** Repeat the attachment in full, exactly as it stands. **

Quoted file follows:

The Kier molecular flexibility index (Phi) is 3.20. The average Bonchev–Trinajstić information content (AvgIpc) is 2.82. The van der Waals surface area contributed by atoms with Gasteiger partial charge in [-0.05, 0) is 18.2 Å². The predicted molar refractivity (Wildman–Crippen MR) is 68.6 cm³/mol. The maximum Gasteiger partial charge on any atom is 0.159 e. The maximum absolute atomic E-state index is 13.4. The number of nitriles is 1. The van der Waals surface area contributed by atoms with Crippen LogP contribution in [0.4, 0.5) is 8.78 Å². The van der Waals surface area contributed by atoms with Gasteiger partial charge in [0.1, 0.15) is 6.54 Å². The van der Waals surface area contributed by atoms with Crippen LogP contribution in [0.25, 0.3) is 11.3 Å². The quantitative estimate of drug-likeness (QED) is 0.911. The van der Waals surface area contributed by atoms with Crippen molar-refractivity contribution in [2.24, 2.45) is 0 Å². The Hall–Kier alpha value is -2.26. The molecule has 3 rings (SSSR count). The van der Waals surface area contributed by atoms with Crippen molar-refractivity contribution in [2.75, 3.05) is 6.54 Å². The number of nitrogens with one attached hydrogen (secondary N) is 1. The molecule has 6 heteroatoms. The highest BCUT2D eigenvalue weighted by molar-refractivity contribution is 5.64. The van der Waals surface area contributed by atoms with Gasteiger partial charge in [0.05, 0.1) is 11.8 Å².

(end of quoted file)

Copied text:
The Kier molecular flexibility index (Phi) is 3.20. The average Bonchev–Trinajstić information content (AvgIpc) is 2.82. The van der Waals surface area contributed by atoms with Gasteiger partial charge in [-0.05, 0) is 18.2 Å². The predicted molar refractivity (Wildman–Crippen MR) is 68.6 cm³/mol. The maximum Gasteiger partial charge on any atom is 0.159 e. The maximum absolute atomic E-state index is 13.4. The number of nitriles is 1. The van der Waals surface area contributed by atoms with Crippen LogP contribution in [0.4, 0.5) is 8.78 Å². The van der Waals surface area contributed by atoms with Gasteiger partial charge in [0.1, 0.15) is 6.54 Å². The van der Waals surface area contributed by atoms with Crippen LogP contribution in [0.25, 0.3) is 11.3 Å². The quantitative estimate of drug-likeness (QED) is 0.911. The van der Waals surface area contributed by atoms with Crippen molar-refractivity contribution in [2.24, 2.45) is 0 Å². The Hall–Kier alpha value is -2.26. The molecule has 3 rings (SSSR count). The van der Waals surface area contributed by atoms with Crippen molar-refractivity contribution in [2.75, 3.05) is 6.54 Å². The number of nitrogens with one attached hydrogen (secondary N) is 1. The molecule has 6 heteroatoms. The highest BCUT2D eigenvalue weighted by molar-refractivity contribution is 5.64. The van der Waals surface area contributed by atoms with Gasteiger partial charge in [0.05, 0.1) is 11.8 Å².